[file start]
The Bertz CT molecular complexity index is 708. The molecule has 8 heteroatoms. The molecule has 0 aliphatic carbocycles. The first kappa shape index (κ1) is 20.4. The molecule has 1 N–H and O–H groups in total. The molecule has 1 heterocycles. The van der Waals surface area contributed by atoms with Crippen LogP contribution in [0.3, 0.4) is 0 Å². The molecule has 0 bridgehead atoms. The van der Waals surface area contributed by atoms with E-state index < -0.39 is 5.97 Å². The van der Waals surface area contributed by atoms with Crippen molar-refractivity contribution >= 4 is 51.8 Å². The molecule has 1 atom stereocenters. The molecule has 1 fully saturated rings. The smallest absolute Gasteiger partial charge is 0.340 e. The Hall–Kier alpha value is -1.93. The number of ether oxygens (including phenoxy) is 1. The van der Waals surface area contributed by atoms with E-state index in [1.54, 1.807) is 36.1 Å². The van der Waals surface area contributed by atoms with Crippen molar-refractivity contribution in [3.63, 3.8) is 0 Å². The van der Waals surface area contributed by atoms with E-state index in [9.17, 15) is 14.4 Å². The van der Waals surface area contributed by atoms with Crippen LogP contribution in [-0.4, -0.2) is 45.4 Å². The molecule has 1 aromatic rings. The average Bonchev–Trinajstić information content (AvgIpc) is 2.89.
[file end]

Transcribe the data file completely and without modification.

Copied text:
The Bertz CT molecular complexity index is 708. The molecule has 8 heteroatoms. The molecule has 0 aliphatic carbocycles. The first kappa shape index (κ1) is 20.4. The molecule has 1 N–H and O–H groups in total. The molecule has 1 heterocycles. The van der Waals surface area contributed by atoms with Crippen LogP contribution in [0.3, 0.4) is 0 Å². The molecule has 0 bridgehead atoms. The van der Waals surface area contributed by atoms with E-state index < -0.39 is 5.97 Å². The van der Waals surface area contributed by atoms with Crippen molar-refractivity contribution >= 4 is 51.8 Å². The molecule has 1 atom stereocenters. The molecule has 1 fully saturated rings. The smallest absolute Gasteiger partial charge is 0.340 e. The Hall–Kier alpha value is -1.93. The number of ether oxygens (including phenoxy) is 1. The van der Waals surface area contributed by atoms with E-state index in [1.54, 1.807) is 36.1 Å². The van der Waals surface area contributed by atoms with Crippen molar-refractivity contribution in [3.63, 3.8) is 0 Å². The van der Waals surface area contributed by atoms with E-state index in [9.17, 15) is 14.4 Å². The van der Waals surface area contributed by atoms with Crippen LogP contribution in [-0.4, -0.2) is 45.4 Å². The molecule has 1 aromatic rings. The average Bonchev–Trinajstić information content (AvgIpc) is 2.89.